This summer, school leaders faced unprecedented challenges in preparing for the opening of the current school year. Crucial issues included the following:
• Could students be taught to keep a distance from one another?
• Was there enough room in buildings to provide for safe spacing?
• Would students and teachers follow rules on using masks?
• Will teachers face lay-offs due to shortages of state revenue because of the economic slowdown?
• Is increased reliance by most school districts on computer-based learning justified?
The fifty states and 14,000 local school districts made different decisions on how best to address those challenges involving health, financial, and learning issues. The big unknowns are whether parents will accept the possibility that in those plans requiring physical attendance in school buildings their children may be infected with the coronavirus? And, will teachers accept that risk for themselves?
These are obviously very difficult issues, but it is important to remember that decisions made for the short term frequently become permanent policies. That concern is particularly crucial for students who need extra assistance to succeed in school.
An example comes from the Chicago Public Schools where in 1962 temporary classrooms were placed in the play yards of some schools because there was an over-enrollment of students of color, and there was no space for them in those buildings. Thirty years later, that “temporary” solution was still part of schooling in Chicago.
Clearly this is something to remember in today’s stressful atmosphere of school reopening. Careful attention must be paid to helping students and parents from families of lower socio-economic status (SES). If that does not occur, then the schools for most students may be no better than before the crisis, and possibly worse.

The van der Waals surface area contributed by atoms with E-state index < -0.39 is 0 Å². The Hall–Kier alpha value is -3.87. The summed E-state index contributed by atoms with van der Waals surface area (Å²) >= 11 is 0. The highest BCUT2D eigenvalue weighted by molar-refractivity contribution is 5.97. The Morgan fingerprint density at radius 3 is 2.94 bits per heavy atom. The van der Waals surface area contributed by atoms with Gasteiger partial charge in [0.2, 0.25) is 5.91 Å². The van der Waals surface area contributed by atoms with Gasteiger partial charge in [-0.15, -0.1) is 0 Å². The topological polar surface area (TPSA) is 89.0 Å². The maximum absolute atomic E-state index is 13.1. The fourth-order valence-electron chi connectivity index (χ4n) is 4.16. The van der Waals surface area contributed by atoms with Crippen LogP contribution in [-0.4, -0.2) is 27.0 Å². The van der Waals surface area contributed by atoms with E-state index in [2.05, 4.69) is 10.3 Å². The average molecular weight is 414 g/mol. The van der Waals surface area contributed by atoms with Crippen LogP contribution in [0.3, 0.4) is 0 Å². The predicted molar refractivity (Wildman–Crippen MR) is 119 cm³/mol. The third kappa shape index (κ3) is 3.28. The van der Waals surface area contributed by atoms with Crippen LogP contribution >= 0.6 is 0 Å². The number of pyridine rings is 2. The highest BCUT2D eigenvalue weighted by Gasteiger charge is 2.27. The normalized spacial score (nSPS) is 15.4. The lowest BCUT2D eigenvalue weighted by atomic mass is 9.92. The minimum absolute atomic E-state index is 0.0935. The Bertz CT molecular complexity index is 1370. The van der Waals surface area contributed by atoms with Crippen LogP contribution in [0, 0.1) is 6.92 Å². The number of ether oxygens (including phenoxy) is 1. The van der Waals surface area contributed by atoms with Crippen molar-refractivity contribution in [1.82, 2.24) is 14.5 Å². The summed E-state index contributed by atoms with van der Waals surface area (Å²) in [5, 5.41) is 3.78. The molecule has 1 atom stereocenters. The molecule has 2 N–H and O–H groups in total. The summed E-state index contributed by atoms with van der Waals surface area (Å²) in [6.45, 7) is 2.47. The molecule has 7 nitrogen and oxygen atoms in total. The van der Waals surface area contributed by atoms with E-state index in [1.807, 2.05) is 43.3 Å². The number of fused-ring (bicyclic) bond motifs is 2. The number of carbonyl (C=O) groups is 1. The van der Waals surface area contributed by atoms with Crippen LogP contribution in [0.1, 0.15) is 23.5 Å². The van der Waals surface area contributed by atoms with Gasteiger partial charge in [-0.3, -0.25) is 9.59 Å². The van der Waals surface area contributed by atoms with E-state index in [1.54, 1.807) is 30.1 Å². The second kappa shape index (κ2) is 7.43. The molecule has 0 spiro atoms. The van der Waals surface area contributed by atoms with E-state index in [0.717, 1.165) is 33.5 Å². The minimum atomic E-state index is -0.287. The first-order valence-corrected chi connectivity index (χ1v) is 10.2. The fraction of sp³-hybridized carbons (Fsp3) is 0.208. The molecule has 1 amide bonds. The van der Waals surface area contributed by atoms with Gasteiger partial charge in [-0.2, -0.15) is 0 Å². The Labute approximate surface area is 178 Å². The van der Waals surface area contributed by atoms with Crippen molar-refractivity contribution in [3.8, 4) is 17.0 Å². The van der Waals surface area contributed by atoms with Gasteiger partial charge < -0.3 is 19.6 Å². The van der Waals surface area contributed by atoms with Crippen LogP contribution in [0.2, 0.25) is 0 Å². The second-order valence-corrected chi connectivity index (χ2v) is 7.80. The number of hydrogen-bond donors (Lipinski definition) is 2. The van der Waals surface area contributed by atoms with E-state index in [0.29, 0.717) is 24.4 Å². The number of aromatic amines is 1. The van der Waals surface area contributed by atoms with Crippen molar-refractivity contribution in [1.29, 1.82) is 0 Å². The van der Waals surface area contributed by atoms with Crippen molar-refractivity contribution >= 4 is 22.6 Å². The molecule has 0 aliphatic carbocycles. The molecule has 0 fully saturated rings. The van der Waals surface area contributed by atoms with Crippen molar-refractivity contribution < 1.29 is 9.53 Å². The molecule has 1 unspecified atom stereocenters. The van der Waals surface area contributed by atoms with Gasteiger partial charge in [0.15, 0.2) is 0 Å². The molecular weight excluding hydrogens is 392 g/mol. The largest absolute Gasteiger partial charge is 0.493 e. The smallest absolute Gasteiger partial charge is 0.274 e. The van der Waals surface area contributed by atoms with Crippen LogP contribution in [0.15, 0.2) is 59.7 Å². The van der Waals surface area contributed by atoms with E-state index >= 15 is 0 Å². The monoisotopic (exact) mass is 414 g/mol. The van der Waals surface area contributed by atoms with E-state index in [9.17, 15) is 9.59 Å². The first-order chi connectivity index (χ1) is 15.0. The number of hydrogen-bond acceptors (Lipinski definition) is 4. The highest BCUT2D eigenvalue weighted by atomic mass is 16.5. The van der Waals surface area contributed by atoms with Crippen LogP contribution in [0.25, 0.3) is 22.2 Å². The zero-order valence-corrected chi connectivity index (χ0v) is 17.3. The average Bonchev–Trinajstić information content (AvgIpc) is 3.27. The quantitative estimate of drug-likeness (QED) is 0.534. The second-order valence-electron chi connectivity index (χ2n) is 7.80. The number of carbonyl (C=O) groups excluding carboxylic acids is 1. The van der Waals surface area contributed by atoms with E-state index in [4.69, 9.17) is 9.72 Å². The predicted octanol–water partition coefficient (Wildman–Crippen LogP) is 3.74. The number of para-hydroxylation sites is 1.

Fatigued by School Reform, my latest book, shows that lack of focus on the family background of students is the major impediment to improving the academic achievement of American students. In other words, students from families that are poor and near-poor must be helped more to overcome the disadvantages coming from such status.
To underline this necessity, the demographic changes of the student body should be noted. Currently, children from poor and near poor families constitute half of all students in public schools.
Their parents should also be assisted to improve their families’ economic conditions. As I explain in the book, an increase in family income can be as helpful in improving student progress as many “reform” activities conducted within school walls.
To assist with implementing this purpose, the first step can be undertaken immediately. At the beginning of each day’s meetings related to school reopening and its continuation, this question should be asked:
“Will the policies that we adopt today lead to an improved education for children of lower socio-economic status?”
If the answer is no or we don’t know, then we have made no progress in helping most students. In fact, without intending to, we may be going backwards as regards the academic achievement of many students.